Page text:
In this work, we study the problem of forming a policy for UAVs through reinforcement learning in agricultural plant protection environment, which is used as an example to conduct research, and the model and conclusions obtained can be applied to other decision-making or reinforcement learning problems. The main contributions of this paper are as follows:
  • Designing a reinforcement learning model for UAV pesticide spraying in the agricultural plant protection environment;
  • Proposing an Approximate State Matching Q-learning algorithm to solve the policy learning problem in the agricultural plant protection environment;
  • Analyzing the performance of the algorithm and explain the reason that it performs better than the classic Q-learning algorithm in the form of theorems;
  • Testing and evaluating the performance of the proposed method on datasets generated based on real agricultural plant protection environment.
The remainder of the paper is structured as follows. Section 2 presents the literature survey. Section 3 explains the problem and detailed model of the decision-making system in a agricultural plant protection environment. Section 4 describes the key elements involved in the implementation of algorithms we proposed and analyze the properties of the algorithm in detail. Section 5 discusses experiments and results of the implemented methodology. Section 6 concludes the findings of this research propose future work.

2. Background

The focus of this work is to make the UAVs learn an optimal policy successfully in an unknown agricultural plant protection environment, which can be formalized as a RL problem. In this section, we first introduce the current research status of related issues, and then briefly introduce reinforcement learning.

2.1. Related Work

There are already some studies on the problems related to the use of UAVs in agricultural plant protection. The researchers in [13] proposed a path planning algorithm with the goal of minimizing the total energy consumption of the work, realizing the full coverage path planning of the field and the optimization of the return point position. The researchers in [14] proposed a path planning method based on the Grid-GSA algorithm, which can plan a reasonable return point for the field with irregular boundaries, which makes the non-plant protection operation time the shortest. The researchers in [15] fully consider the influence of the additional flight distance caused by the change of flight height, and studied a path planning method for plant protection UAVs that can be used for a three-dimensional terrain. However these works did not take into account the differences between plant protection tasks. The researchers in [8] propose an method to solve the problem of fairly allocating tasks in an agricultural plant protection environment and consider the situation that the cost of tasks is multiple dimensions. The researchers in [16] use swarm intelligence algorithms to solve the problem of scheduling and route planning for UAV in an agricultural plant protection environment, which is a NP-complete problem. However, none of these works research the policy of a UAV choosing actions based on real-time state.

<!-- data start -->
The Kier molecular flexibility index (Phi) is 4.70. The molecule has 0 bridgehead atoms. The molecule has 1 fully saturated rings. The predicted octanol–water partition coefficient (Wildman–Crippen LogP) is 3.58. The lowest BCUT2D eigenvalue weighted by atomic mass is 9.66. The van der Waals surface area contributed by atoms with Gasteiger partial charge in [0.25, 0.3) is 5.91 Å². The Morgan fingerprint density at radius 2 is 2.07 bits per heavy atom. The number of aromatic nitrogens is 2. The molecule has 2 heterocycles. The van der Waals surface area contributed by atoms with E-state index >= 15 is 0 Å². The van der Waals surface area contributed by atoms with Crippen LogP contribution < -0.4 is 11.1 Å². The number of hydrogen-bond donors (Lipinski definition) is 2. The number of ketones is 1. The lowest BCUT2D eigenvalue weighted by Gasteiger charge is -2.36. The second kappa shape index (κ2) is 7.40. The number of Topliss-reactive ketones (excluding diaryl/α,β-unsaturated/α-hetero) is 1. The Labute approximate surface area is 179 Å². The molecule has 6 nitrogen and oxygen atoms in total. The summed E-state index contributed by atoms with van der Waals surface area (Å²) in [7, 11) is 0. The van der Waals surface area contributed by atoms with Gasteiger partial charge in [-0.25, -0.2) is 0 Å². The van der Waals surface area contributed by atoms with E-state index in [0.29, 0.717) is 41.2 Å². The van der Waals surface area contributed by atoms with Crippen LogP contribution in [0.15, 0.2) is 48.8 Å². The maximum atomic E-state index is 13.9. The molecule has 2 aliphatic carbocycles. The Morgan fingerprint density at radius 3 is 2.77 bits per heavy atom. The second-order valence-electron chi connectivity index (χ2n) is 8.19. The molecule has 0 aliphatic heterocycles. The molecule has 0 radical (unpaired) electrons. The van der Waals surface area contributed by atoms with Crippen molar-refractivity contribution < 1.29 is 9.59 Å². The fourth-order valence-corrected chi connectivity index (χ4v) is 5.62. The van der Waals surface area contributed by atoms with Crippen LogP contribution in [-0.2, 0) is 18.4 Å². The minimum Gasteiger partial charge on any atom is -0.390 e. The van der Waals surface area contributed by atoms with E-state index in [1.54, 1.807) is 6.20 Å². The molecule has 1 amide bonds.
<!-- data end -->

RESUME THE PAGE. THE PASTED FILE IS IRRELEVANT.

The researchers in [17] contributes to the summarization of the Conflict Detection and Resolution (CDR) methods and several typical characterizations of the taxonomy have been utilized to articulate their basic functions. The researchers in [18] proposed a causal encounter model to extend the TCAS logic considering the horizontal resolution manoeuvres, which not only provides a better comprehension of the potential collision occurrences for risk assessment by representing the cause-effect relationship of each action, but also aids the pilots in the involved aircraft to make a cooperative and optimal option. These works have greatly inspired our research, however, they did not explore the agricultural plant protection environment.
Policy can be formulated through norms. Norms have multiple manifestations in multi-agent systems, such as obligations, approvals, promises, and prohibition of social norms [11,19]. The coordination effect of norms on agents is to create obligatory behaviors and prohibit behaviors as well as other types of behaviors through a single agent. Obligation norms require agents to perform specific behaviors, while prohibition norms require agents not to perform specific behaviors [20]. In norm-aware practical reasoning, a number of different methods for reasoning about norm compliance have been proposed [21]. The researchers in [22] describe algorithms that enable agents to react to the activation and expiration of norms by modifying their intentions. The researchers in [23] discuss the introduction of a preference relation over norms to solve normative conflicts. This preference relation is taken into account only in situations where it is not possible to comply with all norms. The researchers in [24] use Markov Decision Processes (MDPs) to model a self-interested agent that takes into account norms, and the possibility of violating them, in deciding how to act. The researchers in [21] present a novel multi-agent planning model, Normative Decentralized Partially Observable Markov Decision Processes, and associated heuristic, Most-Critical-States, which can compute effective joint plans given a qualitative reward function. An agent may face conflicts between multiple applicable norms [25], or between norms and its own goals. The researchers in [26] develop a norm compliance framework to design socially adaptive agents in which agents identify and adopt new norms, and determine execution mechanisms to comply with those norms. The researchers in [11] study the problem of whether to reveal its context to others when it deviates from a norm as a socially intelligent personal agent. However, as the specific position of crops and the exact value of the remaining energy of UAVs is unknown at the beginning, it is difficult to formulate effective and stable norms for UAVs in an agricultural plant protection environment.